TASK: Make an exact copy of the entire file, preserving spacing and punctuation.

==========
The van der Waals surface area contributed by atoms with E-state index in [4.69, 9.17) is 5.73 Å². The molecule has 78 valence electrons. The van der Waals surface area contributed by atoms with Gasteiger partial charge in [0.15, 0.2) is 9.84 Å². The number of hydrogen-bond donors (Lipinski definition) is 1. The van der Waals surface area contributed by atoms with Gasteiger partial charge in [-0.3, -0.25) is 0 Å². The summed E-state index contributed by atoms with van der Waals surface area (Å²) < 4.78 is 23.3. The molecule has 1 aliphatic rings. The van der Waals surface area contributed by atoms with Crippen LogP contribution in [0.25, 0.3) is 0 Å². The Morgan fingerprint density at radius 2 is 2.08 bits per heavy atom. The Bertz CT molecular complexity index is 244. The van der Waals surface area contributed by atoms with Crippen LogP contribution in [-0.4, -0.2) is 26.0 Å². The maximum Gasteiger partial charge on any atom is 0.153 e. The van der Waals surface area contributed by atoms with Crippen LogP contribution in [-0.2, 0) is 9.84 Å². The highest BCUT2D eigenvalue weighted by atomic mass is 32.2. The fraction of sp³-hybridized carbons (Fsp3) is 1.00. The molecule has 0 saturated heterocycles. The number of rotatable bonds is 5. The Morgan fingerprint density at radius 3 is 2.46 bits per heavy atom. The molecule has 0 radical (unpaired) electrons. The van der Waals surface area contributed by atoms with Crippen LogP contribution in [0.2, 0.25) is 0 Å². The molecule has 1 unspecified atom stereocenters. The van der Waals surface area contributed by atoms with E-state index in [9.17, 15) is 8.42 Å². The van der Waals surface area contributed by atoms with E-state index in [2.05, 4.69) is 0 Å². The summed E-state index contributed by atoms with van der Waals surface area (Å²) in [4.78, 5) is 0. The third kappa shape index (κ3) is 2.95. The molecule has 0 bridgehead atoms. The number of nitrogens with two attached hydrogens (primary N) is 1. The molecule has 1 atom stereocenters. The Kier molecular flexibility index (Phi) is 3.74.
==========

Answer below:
The van der Waals surface area contributed by atoms with E-state index in [4.69, 9.17) is 5.73 Å². The molecule has 78 valence electrons. The van der Waals surface area contributed by atoms with Gasteiger partial charge in [0.15, 0.2) is 9.84 Å². The number of hydrogen-bond donors (Lipinski definition) is 1. The van der Waals surface area contributed by atoms with Gasteiger partial charge in [-0.3, -0.25) is 0 Å². The summed E-state index contributed by atoms with van der Waals surface area (Å²) < 4.78 is 23.3. The molecule has 1 aliphatic rings. The van der Waals surface area contributed by atoms with Crippen LogP contribution in [0.25, 0.3) is 0 Å². The Morgan fingerprint density at radius 2 is 2.08 bits per heavy atom. The Bertz CT molecular complexity index is 244. The van der Waals surface area contributed by atoms with Crippen LogP contribution in [-0.4, -0.2) is 26.0 Å². The maximum Gasteiger partial charge on any atom is 0.153 e. The van der Waals surface area contributed by atoms with Crippen LogP contribution in [-0.2, 0) is 9.84 Å². The highest BCUT2D eigenvalue weighted by atomic mass is 32.2. The fraction of sp³-hybridized carbons (Fsp3) is 1.00. The molecule has 0 saturated heterocycles. The number of rotatable bonds is 5. The Morgan fingerprint density at radius 3 is 2.46 bits per heavy atom. The molecule has 0 radical (unpaired) electrons. The van der Waals surface area contributed by atoms with Crippen LogP contribution in [0.2, 0.25) is 0 Å². The molecule has 1 unspecified atom stereocenters. The van der Waals surface area contributed by atoms with E-state index in [9.17, 15) is 8.42 Å². The van der Waals surface area contributed by atoms with E-state index in [2.05, 4.69) is 0 Å². The summed E-state index contributed by atoms with van der Waals surface area (Å²) in [4.78, 5) is 0. The third kappa shape index (κ3) is 2.95. The molecule has 0 bridgehead atoms. The number of nitrogens with two attached hydrogens (primary N) is 1. The molecule has 1 atom stereocenters. The Kier molecular flexibility index (Phi) is 3.74.